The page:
Tuesday, April 30, 2013

Farewell Possum.

George Jones wasn't a murder ballad type of guy, he was more of "drinking whiskey and crying 'cuz she left me" honky tonk guy.  But looking at his life, it's almost surprising that he didn't become the topic of a murder ballad: violence, drug addiction, divorce, occasionally singing like a duck on stage, more divorce, and a lot of booze.

I'm not kidding about the duck thing either:

In his autobiography "I Lived to Tell It All," country legend George Jones describes a mega-bender of booze and drugs that continued until his brain snapped and he found himself locked in a Donald Duck voice that he couldn’t stop using when he spoke. Let me reiterate: George Jones got so wasted that he was only able to speak in a Donald Duck voice for days on end. He performed several entire concerts in his Duck impression and, at one point, to make matter worse, he locked himself in his dressing room and wouldn’t hit the stage until he was introduced as Hank Williams.  - Holy Taco 

There's also this legendary tale:

Once, when I had been drunk for several days, Shirley decided she would make it physically impossible for me to buy liquor. I lived about eight miles from Beaumont and the nearest liquor store. She knew I wouldn't walk that far to get booze, so she hid the keys to every car we owned and left.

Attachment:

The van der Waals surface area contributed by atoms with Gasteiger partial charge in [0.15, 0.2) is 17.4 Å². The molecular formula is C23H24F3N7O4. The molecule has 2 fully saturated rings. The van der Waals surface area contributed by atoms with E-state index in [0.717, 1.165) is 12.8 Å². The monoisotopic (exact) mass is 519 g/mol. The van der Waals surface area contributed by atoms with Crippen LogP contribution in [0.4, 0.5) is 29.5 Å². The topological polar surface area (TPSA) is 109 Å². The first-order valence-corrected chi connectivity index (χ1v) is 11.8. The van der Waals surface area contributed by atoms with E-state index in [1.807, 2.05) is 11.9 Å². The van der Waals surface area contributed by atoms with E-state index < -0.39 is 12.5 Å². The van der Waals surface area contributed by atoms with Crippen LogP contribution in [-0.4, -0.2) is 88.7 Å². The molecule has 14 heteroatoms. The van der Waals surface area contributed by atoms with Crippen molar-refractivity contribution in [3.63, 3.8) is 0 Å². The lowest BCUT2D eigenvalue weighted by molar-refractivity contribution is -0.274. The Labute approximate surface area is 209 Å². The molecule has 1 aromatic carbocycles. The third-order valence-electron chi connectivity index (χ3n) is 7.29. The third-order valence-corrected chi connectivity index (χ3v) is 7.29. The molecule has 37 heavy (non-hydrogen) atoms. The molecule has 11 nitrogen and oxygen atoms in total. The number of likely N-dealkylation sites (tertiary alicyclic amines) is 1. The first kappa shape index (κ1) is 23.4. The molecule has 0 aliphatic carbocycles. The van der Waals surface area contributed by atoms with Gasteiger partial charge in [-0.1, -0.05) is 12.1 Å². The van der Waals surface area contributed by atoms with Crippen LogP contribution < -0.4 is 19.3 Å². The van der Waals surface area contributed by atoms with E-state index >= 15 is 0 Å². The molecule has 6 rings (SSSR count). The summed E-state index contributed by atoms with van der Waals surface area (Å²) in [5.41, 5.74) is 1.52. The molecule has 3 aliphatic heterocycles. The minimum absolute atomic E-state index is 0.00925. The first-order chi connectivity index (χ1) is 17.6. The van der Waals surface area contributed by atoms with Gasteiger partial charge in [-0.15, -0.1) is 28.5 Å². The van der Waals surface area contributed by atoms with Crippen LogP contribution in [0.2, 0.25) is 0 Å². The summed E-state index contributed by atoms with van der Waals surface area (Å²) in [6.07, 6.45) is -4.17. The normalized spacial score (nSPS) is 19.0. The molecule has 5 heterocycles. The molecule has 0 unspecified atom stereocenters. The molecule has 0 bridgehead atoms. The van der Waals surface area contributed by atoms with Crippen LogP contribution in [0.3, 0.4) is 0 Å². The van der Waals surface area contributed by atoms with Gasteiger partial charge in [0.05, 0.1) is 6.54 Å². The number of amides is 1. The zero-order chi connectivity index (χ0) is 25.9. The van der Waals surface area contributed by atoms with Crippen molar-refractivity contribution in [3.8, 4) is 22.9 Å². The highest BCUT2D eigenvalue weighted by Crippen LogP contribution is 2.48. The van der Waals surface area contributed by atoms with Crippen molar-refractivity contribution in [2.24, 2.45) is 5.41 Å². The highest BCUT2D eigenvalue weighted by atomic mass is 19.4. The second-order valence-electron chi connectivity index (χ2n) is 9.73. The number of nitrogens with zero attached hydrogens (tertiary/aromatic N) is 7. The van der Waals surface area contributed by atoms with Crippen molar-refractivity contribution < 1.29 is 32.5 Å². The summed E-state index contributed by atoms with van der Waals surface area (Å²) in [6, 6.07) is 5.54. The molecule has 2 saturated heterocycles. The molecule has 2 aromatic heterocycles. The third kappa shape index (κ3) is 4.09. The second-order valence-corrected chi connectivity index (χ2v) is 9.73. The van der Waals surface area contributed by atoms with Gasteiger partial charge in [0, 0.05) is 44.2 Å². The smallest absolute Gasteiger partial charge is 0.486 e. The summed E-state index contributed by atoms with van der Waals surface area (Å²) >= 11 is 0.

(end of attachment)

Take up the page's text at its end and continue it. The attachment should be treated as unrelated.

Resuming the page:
But she forgot about the lawn mower. I can vaguely remember my anger at not being able to find keys to anything that moved and looking longingly out a window at a light that shone over our property. There, gleaming in the glow, was that ten-horsepower rotary engine under a seat; a key glistening in the ignition.
 I imagine the top speed for that old mower was five miles per hour. It might have taken an hour and a half or more for me to get to the liquor store, but get there I did. -  George Jones, "I Lived to Tell All"1

But that voice:

I've been racking my brain trying to find words to describe it that haven't already been used.  Pure  heartbreak in a voice.  A national treasure. How about, "goddamn, that voice"?

Only a voice like that, could lyrics like this seem poinant:

I pulled the head off Elvis
Filled Fred up to his pelvis
Yabba Dabba Doo, the King is gone
And so are you

Eventually, with the help of his 4th wife Nancy, Jones cleaned up.  With the exception of a few stumbles (and one huge car crash) he pretty much stayed out of the news.  

He died April 26th 2012 at the age of 81.  With all the slick, pop driven, sugar coated crap that's being passed off as country music,  I can't help but thing that so much of the real thing has died with him.


1.  Jones, George with Tom Carter.  I Lived to Tell it All. Dell Publishing, 1996

2.  Ferris, Roger. D. The King is Gone and So Are You 

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